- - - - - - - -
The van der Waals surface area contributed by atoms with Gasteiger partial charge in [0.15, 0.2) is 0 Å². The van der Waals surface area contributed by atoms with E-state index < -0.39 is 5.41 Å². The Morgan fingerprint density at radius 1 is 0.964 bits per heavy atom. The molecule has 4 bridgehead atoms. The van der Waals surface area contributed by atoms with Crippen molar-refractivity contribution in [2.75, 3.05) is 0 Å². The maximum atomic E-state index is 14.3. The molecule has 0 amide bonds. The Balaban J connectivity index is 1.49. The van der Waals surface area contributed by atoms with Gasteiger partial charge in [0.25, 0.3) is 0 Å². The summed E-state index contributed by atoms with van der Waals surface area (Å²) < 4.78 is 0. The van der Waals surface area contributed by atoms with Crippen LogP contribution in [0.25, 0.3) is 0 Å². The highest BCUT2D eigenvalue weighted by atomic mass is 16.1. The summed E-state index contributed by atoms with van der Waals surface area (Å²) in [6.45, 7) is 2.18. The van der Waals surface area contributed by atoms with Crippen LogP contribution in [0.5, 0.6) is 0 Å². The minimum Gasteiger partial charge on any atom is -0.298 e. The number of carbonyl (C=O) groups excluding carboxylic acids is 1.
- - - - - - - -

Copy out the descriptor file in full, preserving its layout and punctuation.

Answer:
The van der Waals surface area contributed by atoms with Gasteiger partial charge in [0.15, 0.2) is 0 Å². The van der Waals surface area contributed by atoms with E-state index < -0.39 is 5.41 Å². The Morgan fingerprint density at radius 1 is 0.964 bits per heavy atom. The molecule has 4 bridgehead atoms. The van der Waals surface area contributed by atoms with Crippen molar-refractivity contribution in [2.75, 3.05) is 0 Å². The maximum atomic E-state index is 14.3. The molecule has 0 amide bonds. The Balaban J connectivity index is 1.49. The van der Waals surface area contributed by atoms with Gasteiger partial charge in [0.25, 0.3) is 0 Å². The summed E-state index contributed by atoms with van der Waals surface area (Å²) < 4.78 is 0. The van der Waals surface area contributed by atoms with Crippen LogP contribution in [0.25, 0.3) is 0 Å². The highest BCUT2D eigenvalue weighted by atomic mass is 16.1. The summed E-state index contributed by atoms with van der Waals surface area (Å²) in [6.45, 7) is 2.18. The van der Waals surface area contributed by atoms with Crippen LogP contribution in [0.5, 0.6) is 0 Å². The minimum Gasteiger partial charge on any atom is -0.298 e. The number of carbonyl (C=O) groups excluding carboxylic acids is 1.